We did a reshuffle of our kids for semester two Design today. We introduced our provocation and shared the basic premise of what would be happening in each of our classes. Then kids chose where to go.
As I sat with my new class of kids, I decided to use the rest of the lesson to just get to know them and for them to get to know me. I also wanted to get a head start on organizing our written communication/file sharing so I had everyone create and start adding to an introductory document. I shared three prompts:
- Things you should know about me.
- What I learned about Design from Semester 1
- My goals for Design in Semester 2
We sat and talked while we were working, sharing stories about who we are and what is important to us. I learned that Kai’s fourth grade teacher was Mrs. Gijzen (“She was so kind!” – ahh, what a legacy!) and that all my kids are fluent Mandarin speakers (I see opportunities to engage with our local community in our future!). Tonight I came home and in opening each student’s document and reading what they wrote, I came across this:
“Design was completely different than I thought it would be. I thought it was a class that was full of imagination and designs, but what I have learned was that Design class is full of essays and writings and I need to work on my writing to be better at Design”Grade 9 Student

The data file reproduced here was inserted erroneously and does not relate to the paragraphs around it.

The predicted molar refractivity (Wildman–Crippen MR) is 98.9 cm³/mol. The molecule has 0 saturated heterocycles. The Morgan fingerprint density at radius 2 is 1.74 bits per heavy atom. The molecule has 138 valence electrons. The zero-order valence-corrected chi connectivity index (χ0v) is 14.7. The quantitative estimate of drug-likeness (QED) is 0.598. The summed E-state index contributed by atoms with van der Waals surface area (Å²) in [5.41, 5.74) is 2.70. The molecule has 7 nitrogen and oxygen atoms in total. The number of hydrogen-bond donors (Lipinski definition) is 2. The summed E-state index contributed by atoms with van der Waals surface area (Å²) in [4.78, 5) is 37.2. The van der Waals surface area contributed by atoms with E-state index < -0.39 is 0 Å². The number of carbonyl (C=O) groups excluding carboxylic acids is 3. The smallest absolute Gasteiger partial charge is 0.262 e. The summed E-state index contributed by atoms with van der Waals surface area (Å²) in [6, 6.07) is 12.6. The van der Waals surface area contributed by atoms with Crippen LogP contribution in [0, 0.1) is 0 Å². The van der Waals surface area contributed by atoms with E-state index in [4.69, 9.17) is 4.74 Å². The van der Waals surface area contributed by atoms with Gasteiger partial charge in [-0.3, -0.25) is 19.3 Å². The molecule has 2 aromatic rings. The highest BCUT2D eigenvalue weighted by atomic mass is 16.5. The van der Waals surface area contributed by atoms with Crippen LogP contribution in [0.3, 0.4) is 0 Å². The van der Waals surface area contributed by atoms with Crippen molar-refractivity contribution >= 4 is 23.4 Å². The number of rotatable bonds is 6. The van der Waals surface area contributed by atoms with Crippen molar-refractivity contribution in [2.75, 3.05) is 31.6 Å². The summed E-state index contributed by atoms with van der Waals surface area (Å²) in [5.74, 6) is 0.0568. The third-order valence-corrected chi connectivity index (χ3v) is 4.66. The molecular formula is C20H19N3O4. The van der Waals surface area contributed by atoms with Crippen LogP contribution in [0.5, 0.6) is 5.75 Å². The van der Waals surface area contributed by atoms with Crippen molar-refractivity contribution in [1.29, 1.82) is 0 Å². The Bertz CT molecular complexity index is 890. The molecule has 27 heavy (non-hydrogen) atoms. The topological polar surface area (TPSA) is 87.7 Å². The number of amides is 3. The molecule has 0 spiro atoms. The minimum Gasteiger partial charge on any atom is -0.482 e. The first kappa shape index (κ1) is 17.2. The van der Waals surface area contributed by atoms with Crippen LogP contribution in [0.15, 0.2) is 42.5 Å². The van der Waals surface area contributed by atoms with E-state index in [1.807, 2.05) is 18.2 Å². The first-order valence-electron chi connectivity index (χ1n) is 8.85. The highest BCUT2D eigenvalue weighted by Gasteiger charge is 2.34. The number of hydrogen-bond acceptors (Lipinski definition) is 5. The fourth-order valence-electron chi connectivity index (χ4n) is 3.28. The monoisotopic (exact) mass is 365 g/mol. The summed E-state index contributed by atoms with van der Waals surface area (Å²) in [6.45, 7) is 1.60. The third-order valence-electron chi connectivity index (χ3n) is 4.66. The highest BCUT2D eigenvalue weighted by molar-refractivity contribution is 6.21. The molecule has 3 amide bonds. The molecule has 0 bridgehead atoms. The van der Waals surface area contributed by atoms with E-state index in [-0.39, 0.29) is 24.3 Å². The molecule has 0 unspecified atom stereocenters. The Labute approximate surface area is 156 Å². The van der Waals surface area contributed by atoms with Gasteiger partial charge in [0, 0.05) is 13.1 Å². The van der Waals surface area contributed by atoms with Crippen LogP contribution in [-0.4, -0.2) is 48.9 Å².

Because I thought it was a class full of imagination and designs, too!
In Design, we are guided by the MYP Design cycle and the MYP Criterion. And what I realize I have done is approach this in a very, very traditional way that results in a bias toward those who are capable of writing well in English. When I think about last semester, the image that comes to mind is students hunched over computers, tapping away. Is that what Design is?
I had lunch with a colleague today in which I was sharing ways I wanted to simplify and scaffold the written portion of Design and this has only amplified that goal. Imagination and Designs – that’s what’s on the menu in my class this semester. What I have realized is that my practice hasn’t supported my ideals. I have wanted one thing but have shown I value something very different by the way I both structure the class and reward participation.
This feedback was a gift. Now to ensure I put the learning into practice. We are moving into our unit about our impact on the planet and what we can do about it and I keep thinking of this quote:
“If not now, when?”
And then in browsing Terri Eichholz’s Video Board on Pinterest, I saw this:
How do you ENGAGE your students? How do you ease the written burden that we sometimes saddle our students with?